Autoimmunity against myelin oligodendrocyte glycoprotein is dispensable for the initiation although essential for the progression of chronic encephalomyelitis in common marmosets
To elucidate the pathogenetic significance of myelin/oligodendrocyte glycoprotein (MOG)-specific autoreactivity in a genetically and immunologically heterogeneous nonhuman primate model of multiple sclerosis, we analyzed experimental autoimmune encephalomyelitis (EAE) in the outbred common marmoset (Callithrix jacchus). One sibling each of 5 bone marrow chimeric marmoset twins was immunized with myelin derived from wild-type (WT) C57BL/6 mice (WT myelin); the other sibling was immunized with myelin from MOG-deficient C57BL/6 mice (MOG myelin). One twin pair developed acute EAE simultaneously; the 4 remaining twin siblings immunized with WT myelin developed chronic progressive EAE, whereas siblings of these 4 monkeys remained free of clinical disease signs. Many EAE-related abnormalities were identified in the CNS of both groups by magnetic resonance imaging and histologic analysis, but mean percentages of spinal cord demyelination were lower in monkeys immunized with MOG myelin (8.2%) than in WT myelin-immunized animals (40.5%). There was a strong correlation between the development of overt clinical EAE and seropositivity for anti-MOG antibodies, but blood and lymph node T-cell proliferative responses showed no relationship to disease. These results indicate that the initiation of CNS inflammation and demyelination can take place in the absence of detectable autoimmunity against MOG, but the clinical progression and histopathologic severity depends on the presence of antibodies against MOG in this multiple sclerosis model.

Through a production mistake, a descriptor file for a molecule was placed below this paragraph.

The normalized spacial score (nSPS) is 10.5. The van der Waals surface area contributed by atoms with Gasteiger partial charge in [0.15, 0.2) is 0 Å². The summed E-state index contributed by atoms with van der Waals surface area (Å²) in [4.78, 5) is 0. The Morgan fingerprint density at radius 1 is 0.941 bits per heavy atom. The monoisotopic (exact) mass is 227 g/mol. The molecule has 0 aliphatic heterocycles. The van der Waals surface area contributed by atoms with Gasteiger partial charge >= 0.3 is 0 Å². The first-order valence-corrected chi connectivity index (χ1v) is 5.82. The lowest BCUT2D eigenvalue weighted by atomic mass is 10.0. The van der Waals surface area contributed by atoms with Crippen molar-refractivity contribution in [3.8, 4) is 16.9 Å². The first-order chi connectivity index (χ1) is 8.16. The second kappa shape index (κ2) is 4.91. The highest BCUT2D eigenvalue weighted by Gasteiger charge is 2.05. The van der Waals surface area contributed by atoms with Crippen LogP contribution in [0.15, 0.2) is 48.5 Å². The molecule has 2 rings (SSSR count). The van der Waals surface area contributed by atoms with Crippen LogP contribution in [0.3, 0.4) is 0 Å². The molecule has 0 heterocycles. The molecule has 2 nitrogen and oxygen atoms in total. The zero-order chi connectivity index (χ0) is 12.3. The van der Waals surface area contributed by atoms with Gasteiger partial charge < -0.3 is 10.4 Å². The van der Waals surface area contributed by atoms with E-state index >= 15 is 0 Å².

- Experimental autoimmune encephalomyelitis
- Common marmoset
- Myelin/oligodendrocyte glycoprotein